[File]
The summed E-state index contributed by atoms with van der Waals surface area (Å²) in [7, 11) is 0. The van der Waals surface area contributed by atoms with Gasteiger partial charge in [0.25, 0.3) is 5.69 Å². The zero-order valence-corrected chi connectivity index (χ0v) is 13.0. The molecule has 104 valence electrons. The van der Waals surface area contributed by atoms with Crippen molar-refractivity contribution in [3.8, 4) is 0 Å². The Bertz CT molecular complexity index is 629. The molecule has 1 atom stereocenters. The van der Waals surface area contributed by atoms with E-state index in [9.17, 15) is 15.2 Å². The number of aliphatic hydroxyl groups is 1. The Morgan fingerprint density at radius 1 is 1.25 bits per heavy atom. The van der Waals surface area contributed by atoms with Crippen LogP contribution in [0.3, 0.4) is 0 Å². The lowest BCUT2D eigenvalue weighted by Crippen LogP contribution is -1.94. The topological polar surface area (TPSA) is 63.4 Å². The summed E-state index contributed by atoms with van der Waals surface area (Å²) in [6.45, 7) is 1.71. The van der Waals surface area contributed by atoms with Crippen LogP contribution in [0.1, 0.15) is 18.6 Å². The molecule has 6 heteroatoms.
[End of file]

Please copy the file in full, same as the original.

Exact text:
The summed E-state index contributed by atoms with van der Waals surface area (Å²) in [7, 11) is 0. The van der Waals surface area contributed by atoms with Gasteiger partial charge in [0.25, 0.3) is 5.69 Å². The zero-order valence-corrected chi connectivity index (χ0v) is 13.0. The molecule has 104 valence electrons. The van der Waals surface area contributed by atoms with Crippen molar-refractivity contribution in [3.8, 4) is 0 Å². The Bertz CT molecular complexity index is 629. The molecule has 1 atom stereocenters. The van der Waals surface area contributed by atoms with E-state index in [9.17, 15) is 15.2 Å². The number of aliphatic hydroxyl groups is 1. The Morgan fingerprint density at radius 1 is 1.25 bits per heavy atom. The van der Waals surface area contributed by atoms with Crippen LogP contribution in [0.3, 0.4) is 0 Å². The lowest BCUT2D eigenvalue weighted by Crippen LogP contribution is -1.94. The topological polar surface area (TPSA) is 63.4 Å². The summed E-state index contributed by atoms with van der Waals surface area (Å²) in [6.45, 7) is 1.71. The van der Waals surface area contributed by atoms with Crippen LogP contribution in [0.1, 0.15) is 18.6 Å². The molecule has 6 heteroatoms.